Timing is everything. Global upheaval and recent headlines in Spain have granted an unsettling urgency to Ubi Soft's new stealth spy thriller "Splinter Cell: Pandora Tomorrow." People feel a sense of helplessness as they watch the evening news, full of more blood and carnage than an entire season of "The Shield."
But despite the fact it has zero real-world implications, there is a certain sense of satisfaction in turning on your Xbox and zapping the bad guys in "Pandora," even if they are a mass of polygons. The sequel to the runaway Xbox best seller is laden with a plot ripped straight from tomorrow's headlines. It is 2006, and Indonesian terrorists have laid siege to the U.S. Embassy in East Timor. Their impetus? Rage against the American presence in the region.
Sent in to infiltrate the scene is Sam Fisher, a world-weary war hero and lone operative for the Third Echelon, a super-secret division of the National Security Agency. But the action in Indonesia is just the first stage in a sprawling, grisly blood-opera that spills over into France, Israel and America.
As Fisher, you work alone. There is no backup -- as far as the NSA is concerned, in spite of your NSA-sanctioned equipment and training, you do not exist. And if you play smart, your enemies will never know you exist, either. Fisher may have access to an incredible array of guns and gadgets, but his greatest weapon is stealth. Fisher thrives in the darkness, using every shadow to full advantage. Certainly, players can attempt to rush terrorists with both barrels blazing, but they won't live to collect their pensions. "Pandora" is a thinking gamer's action game, where forethought and strategy are rewarded with some of the most thrilling video game moments you'll ever find on the Xbox. The feeling of superiority you experience as you silently creep through a dark rainstorm to deliver a chillingly calculated head shot is palpable.
The original "Splinter Cell" played well, but it suffered slightly from a disjointed story line. You only cared about executing the kill, not the global consequences. Ubi made great strides with emotional involvement in "Pandora." The plot isn't just better integrated with the game play; there are equal reactions for every action. Fisher is still a taut, one-man killing machine, but as he dives deeper into his mission, even he comes to question some of his orders. Without giving away a devastating plot point, there is a heart-stopping moment of insubordination that feels more prescient than anything else in the timely story.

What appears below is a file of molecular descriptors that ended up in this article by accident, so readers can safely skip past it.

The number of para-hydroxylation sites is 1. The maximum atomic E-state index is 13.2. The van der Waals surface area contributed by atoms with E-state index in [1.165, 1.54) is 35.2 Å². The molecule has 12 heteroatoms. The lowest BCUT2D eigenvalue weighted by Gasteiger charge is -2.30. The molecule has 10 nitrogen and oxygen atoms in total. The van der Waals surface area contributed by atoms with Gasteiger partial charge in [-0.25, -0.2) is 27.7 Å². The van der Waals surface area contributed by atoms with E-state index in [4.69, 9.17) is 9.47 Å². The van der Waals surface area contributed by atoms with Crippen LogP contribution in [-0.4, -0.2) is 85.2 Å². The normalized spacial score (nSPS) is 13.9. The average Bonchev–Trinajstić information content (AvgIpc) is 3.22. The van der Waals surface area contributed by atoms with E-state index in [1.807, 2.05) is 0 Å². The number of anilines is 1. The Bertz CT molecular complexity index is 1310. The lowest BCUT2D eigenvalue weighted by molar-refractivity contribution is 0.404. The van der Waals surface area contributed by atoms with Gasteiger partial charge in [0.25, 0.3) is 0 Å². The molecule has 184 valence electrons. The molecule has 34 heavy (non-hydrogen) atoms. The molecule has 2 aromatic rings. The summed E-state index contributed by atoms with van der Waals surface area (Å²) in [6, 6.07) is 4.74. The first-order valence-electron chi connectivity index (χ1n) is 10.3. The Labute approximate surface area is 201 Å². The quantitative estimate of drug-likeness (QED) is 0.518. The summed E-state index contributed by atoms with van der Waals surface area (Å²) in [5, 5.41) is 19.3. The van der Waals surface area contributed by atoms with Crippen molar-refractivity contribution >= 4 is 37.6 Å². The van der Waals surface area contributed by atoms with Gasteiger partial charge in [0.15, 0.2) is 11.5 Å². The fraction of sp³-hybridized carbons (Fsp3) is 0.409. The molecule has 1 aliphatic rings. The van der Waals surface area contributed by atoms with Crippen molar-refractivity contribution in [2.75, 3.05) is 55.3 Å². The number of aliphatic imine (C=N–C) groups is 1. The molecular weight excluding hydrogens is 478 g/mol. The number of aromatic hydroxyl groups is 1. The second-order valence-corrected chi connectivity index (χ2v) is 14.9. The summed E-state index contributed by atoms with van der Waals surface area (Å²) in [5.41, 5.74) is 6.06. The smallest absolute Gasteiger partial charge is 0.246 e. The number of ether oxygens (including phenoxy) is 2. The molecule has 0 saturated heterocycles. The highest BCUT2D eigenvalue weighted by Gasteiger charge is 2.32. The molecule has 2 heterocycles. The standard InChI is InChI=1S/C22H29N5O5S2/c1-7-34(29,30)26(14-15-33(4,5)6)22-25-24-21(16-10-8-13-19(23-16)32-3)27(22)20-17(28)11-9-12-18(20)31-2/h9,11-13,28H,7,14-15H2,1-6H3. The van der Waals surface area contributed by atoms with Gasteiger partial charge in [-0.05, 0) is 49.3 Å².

Additional improvements to "Pandora" are both cosmetic and game-play related. Your inventory has been streamlined effectively -- the weapon select is now assigned to the directional pad, rather than forcing the gamer to break from the action via a menu. Fisher also has some new moves, such as being able to whistle to attract the attention of enemy operatives. Lure them to your shadowy hiding place; then deliver the blow.
But the greatest add-on to "Pandora" is the multiplayer, online game -- only possible with Xbox Live. Called Shadow Strike, up to eight players can team up and take each other out using devious counter-op methods. Should you play as a superspy, you view the action via third-person as you lay down traps and take to the shadows. Choose to be a mercenary, laden with firepower, and you see the field through first-person view.
Advertising in video games is hardly a new thing -- was Electronic Arts' "SSX3" a game or an advertisement for Honda? -- but "Pandora" takes it to the next level of product placement. Fisher is equipped with two Sony Ericsson cell phones that are imperative to use to successfully complete some missions. How long before Mario toasts the rescue of Princess Peach with a Pepsi?
"Pandora" is certainly one of the best-looking Xbox games to date. "Ninja Gaiden," this game and the upcoming "Halo 2" firmly cement the fact that no other console has the guts of Microsoft's console. Later this year, after a window of exclusivity, "Pandora" will be available on the PlayStation 2 and GameCube -- but with features of those ports still up in the air, it looks as if the Xbox version is the one to have.Copyright © 2014, The Baltimore Sun